2) Say for example I wish to allow icmp(ping) requests from my box, I would use the following command iptables -A OUTPUT -p icmp -s 192.168.0.1 -d 192.168.0.2 -j ACCEPT. This would allow me to send out icmp packets. What I am attempting to comprehend is that I also noticed I require an INPUT rule. Is this because (A) I must allow the packet to return with a reply (B) completely something else. Also would this be the case for every OUTPUT rule I create? How does it affect INPUT rules?
True, echo-request (ping) causes an echo-reply (pong).. You need to allow some of your ICMP traffic But if you're blocking icmp-echo-request packets in INPUT chain, then no need to block icmp-echo-reply in OUTPUT chain because they simply will not be created :-)

Since net traffic is bidirectional, you need to allow both INPUT and OUTPUT. You cannot you connect www.yahoo.com if you can send request packets (allow in OUTPUT) but cannot get replies (deny in INPUT) from that address..

Quote:
3) My next questions is on --sport and --dport. Suppose I wish to allow port my pc to access web pages which commonly utilises Port 80. How as far as my OUTPUT rule is concerned do I use --sport or --dport and also what rule do I need for INPUT
Allow your web traffic with --dport 80 in OUTPUT chain or --source www.etc.com in your INPUT chain.. You send to port 80, but can get the resulting reply from another port..

Quote:
4) When do I use FOWARD and How do I use it? From what I have read so far, it when you wish to send packets to another interface on your PC assuming that I have 2.
If you're configuring a firewall on a gateway for example, then you use FORWARD chain. They transmit a packet from internal network to outer network (internet for example) or vice-versa and these packets goes through the gateway computer. They do not pass through INPUT and OUTPUT chains, they come from wire, checked against the rules in FORWARD chain and goes off wire (i skipped mangle and nat tables :-))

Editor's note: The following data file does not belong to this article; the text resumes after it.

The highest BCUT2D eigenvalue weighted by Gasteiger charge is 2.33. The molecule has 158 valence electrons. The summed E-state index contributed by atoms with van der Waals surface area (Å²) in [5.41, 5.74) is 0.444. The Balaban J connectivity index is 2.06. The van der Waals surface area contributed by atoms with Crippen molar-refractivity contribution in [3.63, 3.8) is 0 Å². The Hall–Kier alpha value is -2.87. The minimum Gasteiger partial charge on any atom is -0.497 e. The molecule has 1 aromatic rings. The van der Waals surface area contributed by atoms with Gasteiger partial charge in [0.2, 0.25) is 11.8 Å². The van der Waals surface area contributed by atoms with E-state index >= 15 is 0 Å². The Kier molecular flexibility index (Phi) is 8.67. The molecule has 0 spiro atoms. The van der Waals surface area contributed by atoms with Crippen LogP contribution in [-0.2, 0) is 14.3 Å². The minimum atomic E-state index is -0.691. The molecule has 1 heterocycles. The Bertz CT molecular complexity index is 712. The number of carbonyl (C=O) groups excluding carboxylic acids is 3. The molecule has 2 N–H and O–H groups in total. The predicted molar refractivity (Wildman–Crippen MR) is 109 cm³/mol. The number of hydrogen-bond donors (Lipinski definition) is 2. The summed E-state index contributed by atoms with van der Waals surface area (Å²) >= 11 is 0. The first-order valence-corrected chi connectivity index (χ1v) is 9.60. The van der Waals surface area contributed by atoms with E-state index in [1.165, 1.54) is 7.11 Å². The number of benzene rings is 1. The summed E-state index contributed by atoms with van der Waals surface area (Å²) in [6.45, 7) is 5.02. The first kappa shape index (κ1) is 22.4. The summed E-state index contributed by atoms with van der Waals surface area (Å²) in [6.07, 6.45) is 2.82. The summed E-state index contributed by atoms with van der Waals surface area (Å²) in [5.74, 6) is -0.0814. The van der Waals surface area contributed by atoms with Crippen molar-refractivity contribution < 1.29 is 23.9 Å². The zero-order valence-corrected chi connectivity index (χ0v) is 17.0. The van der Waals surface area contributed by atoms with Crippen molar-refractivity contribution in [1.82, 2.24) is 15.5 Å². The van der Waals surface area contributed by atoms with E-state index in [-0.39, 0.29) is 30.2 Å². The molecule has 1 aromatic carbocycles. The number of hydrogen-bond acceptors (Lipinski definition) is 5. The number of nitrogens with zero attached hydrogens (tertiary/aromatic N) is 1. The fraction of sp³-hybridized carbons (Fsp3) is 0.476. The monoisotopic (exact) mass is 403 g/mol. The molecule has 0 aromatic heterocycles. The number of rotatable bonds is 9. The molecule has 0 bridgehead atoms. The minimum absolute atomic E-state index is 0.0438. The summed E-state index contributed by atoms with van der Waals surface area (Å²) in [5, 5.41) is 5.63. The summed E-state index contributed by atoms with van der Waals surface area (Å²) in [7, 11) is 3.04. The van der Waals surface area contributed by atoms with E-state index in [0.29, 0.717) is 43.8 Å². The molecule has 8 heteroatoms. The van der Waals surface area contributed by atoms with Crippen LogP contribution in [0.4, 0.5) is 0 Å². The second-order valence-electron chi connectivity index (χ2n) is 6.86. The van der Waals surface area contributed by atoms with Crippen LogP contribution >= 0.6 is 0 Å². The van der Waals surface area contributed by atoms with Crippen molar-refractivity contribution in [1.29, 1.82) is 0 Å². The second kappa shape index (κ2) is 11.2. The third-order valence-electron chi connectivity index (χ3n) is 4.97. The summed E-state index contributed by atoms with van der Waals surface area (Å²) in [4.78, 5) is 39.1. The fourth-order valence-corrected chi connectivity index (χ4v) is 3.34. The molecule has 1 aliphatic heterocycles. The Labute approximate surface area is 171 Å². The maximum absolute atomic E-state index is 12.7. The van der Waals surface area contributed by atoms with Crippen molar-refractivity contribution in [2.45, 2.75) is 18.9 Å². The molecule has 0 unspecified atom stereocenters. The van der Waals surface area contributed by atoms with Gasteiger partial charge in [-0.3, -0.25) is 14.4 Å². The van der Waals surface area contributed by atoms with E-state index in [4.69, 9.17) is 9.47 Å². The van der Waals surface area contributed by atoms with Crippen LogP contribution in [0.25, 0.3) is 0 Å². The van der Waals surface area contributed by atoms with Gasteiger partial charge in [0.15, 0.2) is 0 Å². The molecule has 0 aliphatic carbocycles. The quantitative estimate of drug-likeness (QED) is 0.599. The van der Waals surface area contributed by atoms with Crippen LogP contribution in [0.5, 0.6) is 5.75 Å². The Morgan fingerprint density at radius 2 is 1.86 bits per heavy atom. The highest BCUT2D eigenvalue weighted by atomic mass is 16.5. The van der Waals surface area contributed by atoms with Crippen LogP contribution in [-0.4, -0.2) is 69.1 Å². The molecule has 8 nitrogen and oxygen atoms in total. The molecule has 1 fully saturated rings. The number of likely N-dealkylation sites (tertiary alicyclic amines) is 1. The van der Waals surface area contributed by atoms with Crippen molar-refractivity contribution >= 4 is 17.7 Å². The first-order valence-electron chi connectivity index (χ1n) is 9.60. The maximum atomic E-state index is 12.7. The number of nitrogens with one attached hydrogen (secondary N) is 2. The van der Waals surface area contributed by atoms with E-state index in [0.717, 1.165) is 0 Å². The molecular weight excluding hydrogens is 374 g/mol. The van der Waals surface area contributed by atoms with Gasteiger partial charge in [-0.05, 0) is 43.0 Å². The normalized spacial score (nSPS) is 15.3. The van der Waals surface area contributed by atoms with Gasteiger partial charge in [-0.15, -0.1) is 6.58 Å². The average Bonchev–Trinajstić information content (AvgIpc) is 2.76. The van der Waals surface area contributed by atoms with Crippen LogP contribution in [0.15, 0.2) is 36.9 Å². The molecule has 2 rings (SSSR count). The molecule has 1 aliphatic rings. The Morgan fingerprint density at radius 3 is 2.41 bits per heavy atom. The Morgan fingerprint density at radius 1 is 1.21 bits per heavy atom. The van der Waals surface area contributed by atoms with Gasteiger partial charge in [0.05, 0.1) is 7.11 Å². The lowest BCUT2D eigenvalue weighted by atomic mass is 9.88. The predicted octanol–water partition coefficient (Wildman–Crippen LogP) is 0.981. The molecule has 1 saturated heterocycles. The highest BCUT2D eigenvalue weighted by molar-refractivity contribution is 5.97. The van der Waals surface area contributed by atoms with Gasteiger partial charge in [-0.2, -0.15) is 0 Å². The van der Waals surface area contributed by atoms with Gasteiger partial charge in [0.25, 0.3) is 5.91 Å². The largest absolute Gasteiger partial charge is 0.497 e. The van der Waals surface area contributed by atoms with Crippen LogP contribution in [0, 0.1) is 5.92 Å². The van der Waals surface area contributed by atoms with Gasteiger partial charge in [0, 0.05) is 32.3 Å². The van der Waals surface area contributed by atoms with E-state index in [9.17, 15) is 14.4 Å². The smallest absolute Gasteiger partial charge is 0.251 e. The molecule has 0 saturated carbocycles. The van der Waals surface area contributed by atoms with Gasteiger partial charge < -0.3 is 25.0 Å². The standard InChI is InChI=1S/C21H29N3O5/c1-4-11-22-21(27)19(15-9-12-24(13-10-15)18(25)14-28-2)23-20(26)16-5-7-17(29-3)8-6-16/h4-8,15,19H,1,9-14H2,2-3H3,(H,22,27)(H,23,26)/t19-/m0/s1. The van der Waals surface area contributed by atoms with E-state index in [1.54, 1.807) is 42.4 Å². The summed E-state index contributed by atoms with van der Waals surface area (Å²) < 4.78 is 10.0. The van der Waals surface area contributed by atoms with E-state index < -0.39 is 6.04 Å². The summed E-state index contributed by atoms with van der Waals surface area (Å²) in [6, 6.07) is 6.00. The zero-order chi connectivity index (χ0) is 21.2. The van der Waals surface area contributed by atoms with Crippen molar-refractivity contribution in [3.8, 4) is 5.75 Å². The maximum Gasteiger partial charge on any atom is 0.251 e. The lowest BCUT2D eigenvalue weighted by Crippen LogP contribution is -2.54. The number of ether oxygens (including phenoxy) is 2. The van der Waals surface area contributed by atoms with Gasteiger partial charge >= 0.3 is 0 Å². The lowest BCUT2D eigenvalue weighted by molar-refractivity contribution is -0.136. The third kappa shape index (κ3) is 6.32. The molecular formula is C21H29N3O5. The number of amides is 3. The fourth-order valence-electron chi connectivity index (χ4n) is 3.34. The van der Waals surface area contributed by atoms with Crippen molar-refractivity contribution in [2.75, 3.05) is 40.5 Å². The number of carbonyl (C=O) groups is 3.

Quote:
5) How do I log every packet dropped , rejected and accepted and where are the logs kept? Would it be in /var/log/syslog? Can I have separate files for the different target policies and if so how do I do so?
You can use the LOG target..

Code:
iptables -j LOG --help
A sample from my rc.firewall

Code:
iptables -A INPUT -p tcp --destination-port 22 -j LOG --log-prefix \
                  'FIREWALL: SSH req. rejected ' --log-level emerg
iptables -A INPUT -p tcp --destination-port 22 -j DROP
Quote:
6) Is it possible to comment on each rule I create and if so how?
That would be good but i don't know any way for this. May be in rc.firewall file but not visible in `iptables -L' command's output for example.
 
  


Reply


Thread Tools Search this Thread
Search this Thread:

Advanced Search

Posting Rules
You may not post new threads
You may not post replies
You may not post attachments
You may not edit your posts

BB code is On
Smilies are On
[IMG] code is Off
HTML code is Off



Similar Threads
Thread Thread Starter Forum Replies Last Post
An error occured getting IPtables status from the command /etc/rc.d/init.d/iptables s CrazyMAzeY Linux - Newbie 10 08-12-2010 05:25 AM
Iptables - Couldn't load target `ACCPET':/lib/iptables/libipt_ACCPET.so: z00t Linux - Security 3 01-26-2004 02:24 AM
IPtables Log Analyzer from http://www.gege.org/iptables/ brainlego Linux - Software 0 08-11-2003 06:08 AM
iptables book wich one can you pll recomment to be an iptables expert? linuxownt Linux - General 2 06-26-2003 04:38 PM
My iptables script is /etc/sysconfig/iptables. How do i make this baby execute on boo ForumKid Linux - General 3 01-22-2002 07:36 AM

LinuxQuestions.org > Forums > Linux Forums > Linux - Security

All times are GMT -5. The time now is 04:37 AM.

Main Menu
Advertisement
My LQ
Write for LQ
LinuxQuestions.org is looking for people interested in writing Editorials, Articles, Reviews, and more. If you'd like to contribute content, let us know.
Main Menu
Syndicate
RSS1  Latest Threads
RSS1  LQ News
Twitter: @linuxquestions
Facebook: linuxquestions Google+: linuxquestions
Open Source Consulting | Domain Registration